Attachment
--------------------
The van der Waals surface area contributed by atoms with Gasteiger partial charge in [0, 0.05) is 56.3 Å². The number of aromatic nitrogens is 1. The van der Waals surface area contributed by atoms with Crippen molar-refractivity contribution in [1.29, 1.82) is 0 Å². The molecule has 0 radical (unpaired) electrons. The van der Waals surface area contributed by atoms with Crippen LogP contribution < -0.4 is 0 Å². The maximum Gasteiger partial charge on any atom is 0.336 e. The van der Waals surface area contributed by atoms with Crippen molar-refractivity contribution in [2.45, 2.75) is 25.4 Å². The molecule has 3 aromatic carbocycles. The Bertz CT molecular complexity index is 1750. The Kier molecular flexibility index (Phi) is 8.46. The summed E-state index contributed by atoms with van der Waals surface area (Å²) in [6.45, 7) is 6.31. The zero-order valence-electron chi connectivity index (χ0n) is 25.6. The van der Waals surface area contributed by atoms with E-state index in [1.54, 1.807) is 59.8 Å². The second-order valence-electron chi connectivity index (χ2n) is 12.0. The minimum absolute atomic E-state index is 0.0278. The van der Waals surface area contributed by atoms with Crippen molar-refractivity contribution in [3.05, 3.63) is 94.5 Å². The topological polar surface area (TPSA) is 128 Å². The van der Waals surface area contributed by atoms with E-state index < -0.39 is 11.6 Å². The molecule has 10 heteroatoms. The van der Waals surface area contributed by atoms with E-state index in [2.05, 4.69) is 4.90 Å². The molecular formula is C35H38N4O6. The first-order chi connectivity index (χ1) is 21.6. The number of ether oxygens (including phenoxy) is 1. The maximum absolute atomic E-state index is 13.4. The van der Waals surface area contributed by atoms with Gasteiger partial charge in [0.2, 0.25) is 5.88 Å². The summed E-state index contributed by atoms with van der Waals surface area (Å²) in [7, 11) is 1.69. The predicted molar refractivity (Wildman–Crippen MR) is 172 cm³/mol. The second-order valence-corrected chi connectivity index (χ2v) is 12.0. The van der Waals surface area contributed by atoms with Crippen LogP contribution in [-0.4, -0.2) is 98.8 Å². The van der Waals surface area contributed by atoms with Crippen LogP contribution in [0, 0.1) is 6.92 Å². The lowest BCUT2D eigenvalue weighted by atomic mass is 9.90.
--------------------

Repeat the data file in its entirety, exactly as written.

The van der Waals surface area contributed by atoms with Gasteiger partial charge in [0, 0.05) is 56.3 Å². The number of aromatic nitrogens is 1. The van der Waals surface area contributed by atoms with Crippen molar-refractivity contribution in [1.29, 1.82) is 0 Å². The molecule has 0 radical (unpaired) electrons. The van der Waals surface area contributed by atoms with Crippen LogP contribution < -0.4 is 0 Å². The maximum Gasteiger partial charge on any atom is 0.336 e. The van der Waals surface area contributed by atoms with Crippen molar-refractivity contribution in [2.45, 2.75) is 25.4 Å². The molecule has 3 aromatic carbocycles. The Bertz CT molecular complexity index is 1750. The Kier molecular flexibility index (Phi) is 8.46. The summed E-state index contributed by atoms with van der Waals surface area (Å²) in [6.45, 7) is 6.31. The zero-order valence-electron chi connectivity index (χ0n) is 25.6. The van der Waals surface area contributed by atoms with E-state index in [1.54, 1.807) is 59.8 Å². The second-order valence-electron chi connectivity index (χ2n) is 12.0. The minimum absolute atomic E-state index is 0.0278. The van der Waals surface area contributed by atoms with Crippen molar-refractivity contribution in [3.05, 3.63) is 94.5 Å². The topological polar surface area (TPSA) is 128 Å². The van der Waals surface area contributed by atoms with E-state index < -0.39 is 11.6 Å². The molecule has 10 heteroatoms. The van der Waals surface area contributed by atoms with E-state index in [2.05, 4.69) is 4.90 Å². The molecular formula is C35H38N4O6. The first-order chi connectivity index (χ1) is 21.6. The number of ether oxygens (including phenoxy) is 1. The maximum absolute atomic E-state index is 13.4. The van der Waals surface area contributed by atoms with Gasteiger partial charge in [0.2, 0.25) is 5.88 Å². The summed E-state index contributed by atoms with van der Waals surface area (Å²) in [7, 11) is 1.69. The predicted molar refractivity (Wildman–Crippen MR) is 172 cm³/mol. The second-order valence-corrected chi connectivity index (χ2v) is 12.0. The van der Waals surface area contributed by atoms with Crippen LogP contribution in [-0.4, -0.2) is 98.8 Å². The van der Waals surface area contributed by atoms with Crippen LogP contribution in [0, 0.1) is 6.92 Å². The lowest BCUT2D eigenvalue weighted by atomic mass is 9.90.